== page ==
BackgroundOver the last few decades, pyrethroid-resistant in Triatoma infestans populations have been reported, mainly on the border between Argentina and Bolivia. Understanding the genetic basis of inheritance mode and heritability of resistance to insecticides under laboratory conditions is crucial for vector management and monitoring of insecticide resistance. Currently, few studies have been performed to characterize the inheritance mode of resistance to pyrethroids in T. infestans; for this reason, the present study aims to characterize the inheritance and heritability of deltamethrin resistance in T. infestans populations from Bolivia with different toxicological profiles.MethodsExperimental crosses were performed between a susceptible (S) colony and resistant (R) and reduced susceptibility (RS) colonies in both directions (♀ x ♂ and ♂ x ♀), and inheritance mode was determined based on degree of dominance (DO) and effective dominance (DML). In addition, realized heritability (h2) was estimated based on a resistant colony, and select pressure was performed for two generations based on the diagnostic dose (10 ng. i. a. /nymph). The F1 progeny of the experimental crosses and the selection were tested by a standard insecticide resistance bioassay.ResultsThe result for DO and DML (< 1) indicates that resistance is an incompletely dominant character, and inheritance is autosomal, not sex-linked. The LD50 for F1 of ♀S x ♂R and ♂S x ♀R was 0.74 and 3.97, respectively, which is indicative of dilution effect. In the resistant colony, after selection pressure, the value of h2 was 0.37; thus, the LD50 value increased 2.25-fold (F2) and 26.83-fold (F3) compared with the parental colony.ConclusionThe inheritance mode of resistance of T. infestans to deltamethrin, is autosomal and an incompletely dominant character; this is a previously known process, confirmed in the present study on T. infestans populations from Bolivia. The lethal doses (LD50) increase from one generation to another rapidly after selection pressure with deltamethrin. This suggests that resistance is an additive and cumulative factor, mainly in highly structured populations with limited dispersal capacity, such as T. infestans. This phenomenon was demonstrated for the first time for T. infestans in the present study. These results are very important for vector control strategies in problematic areas where high resistance ratios of T. infestans have been reported.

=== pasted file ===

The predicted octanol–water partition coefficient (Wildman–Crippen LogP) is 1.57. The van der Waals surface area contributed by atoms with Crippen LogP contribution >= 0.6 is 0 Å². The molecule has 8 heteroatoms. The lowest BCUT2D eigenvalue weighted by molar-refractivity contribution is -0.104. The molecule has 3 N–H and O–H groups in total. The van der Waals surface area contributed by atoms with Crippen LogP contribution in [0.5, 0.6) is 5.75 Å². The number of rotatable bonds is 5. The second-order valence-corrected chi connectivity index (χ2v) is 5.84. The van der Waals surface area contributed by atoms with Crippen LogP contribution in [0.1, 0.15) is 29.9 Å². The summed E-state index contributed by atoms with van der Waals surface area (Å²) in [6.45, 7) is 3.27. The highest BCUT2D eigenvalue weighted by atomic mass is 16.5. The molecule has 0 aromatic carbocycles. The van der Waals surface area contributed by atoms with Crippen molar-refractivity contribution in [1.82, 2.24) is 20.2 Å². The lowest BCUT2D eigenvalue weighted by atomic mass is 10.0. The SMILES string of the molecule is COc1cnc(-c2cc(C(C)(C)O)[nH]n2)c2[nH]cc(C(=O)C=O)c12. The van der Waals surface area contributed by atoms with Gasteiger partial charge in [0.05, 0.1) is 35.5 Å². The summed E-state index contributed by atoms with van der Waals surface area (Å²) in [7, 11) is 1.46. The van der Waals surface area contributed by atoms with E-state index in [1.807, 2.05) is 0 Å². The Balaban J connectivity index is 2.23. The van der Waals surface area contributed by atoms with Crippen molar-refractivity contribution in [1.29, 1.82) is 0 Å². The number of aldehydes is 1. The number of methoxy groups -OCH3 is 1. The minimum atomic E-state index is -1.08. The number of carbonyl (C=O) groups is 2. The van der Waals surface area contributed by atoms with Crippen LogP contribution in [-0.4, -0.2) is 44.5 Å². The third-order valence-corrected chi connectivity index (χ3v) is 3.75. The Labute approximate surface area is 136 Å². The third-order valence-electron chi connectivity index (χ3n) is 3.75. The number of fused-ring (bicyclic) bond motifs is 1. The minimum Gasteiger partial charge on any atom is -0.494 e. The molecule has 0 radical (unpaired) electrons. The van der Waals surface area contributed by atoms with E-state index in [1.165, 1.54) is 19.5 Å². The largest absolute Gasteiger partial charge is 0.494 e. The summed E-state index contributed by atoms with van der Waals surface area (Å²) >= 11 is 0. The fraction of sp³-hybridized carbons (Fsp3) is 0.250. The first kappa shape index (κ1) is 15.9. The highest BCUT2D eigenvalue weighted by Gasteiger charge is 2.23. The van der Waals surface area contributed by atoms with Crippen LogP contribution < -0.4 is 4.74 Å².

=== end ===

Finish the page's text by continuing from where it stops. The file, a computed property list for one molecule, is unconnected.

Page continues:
Triatoma infestans is an insect of subfamily Triatominae (Hemiptera: Reduviidae) and an important vector of Trypanosoma cruzi, the etiologic agent of human Chagas disease. In this work we reported a transcriptome assembly and annotation of T. infestans heads obtained by Next Generation Sequencing (NGS) technologies.
In spite of long-term efforts to eliminate Triatoma infestans (Klug 1834) from Brazil, residual foci still persist in the states of Bahia and Rio Grande do Sul. Data on the genetic variability and structuring of these populations are however lacking. Using nine microsatellite loci, we characterized one residual T. infestans population from Bahia and four from Rio Grande do Sul, and compared them with bugs originally from an older focus in São Paulo; 224 bugs were genotyped. The number of alleles per locus ranged from 5 to 11. Observed and expected heterozygosities per locus ranged, respectively, from 0 to 0.786 and from 0 to 0.764. Significant departures from Hardy-Weinberg equilibrium, mainly due to heterozygote deficits, were detected in all loci and in most populations. Global indices estimated by AMOVA were: Fis was 0.37; Fst was 0.28; and Fit was 0.55; overall indices with p = 0.00 indicated substantial differentiation. Inter-population Fst ranged from 0.118 to 0.562, suggesting strong genetic structuring and little to no gene flow among populations. Intra-population Fis ranged from 0.301 to 0.307. Inbreeding was apparent in all populations except that from Bahia-which might be either linked by gene flow to nearby unsampled populations or part of a relatively large local population. The overall pattern of strong genetic structuring among pyrethroid-susceptible residual T. infestans populations suggests that their persistence is probably due to operational control failures. Detection and elimination of such residual foci is technically feasible and must become a public health priority in Brazil.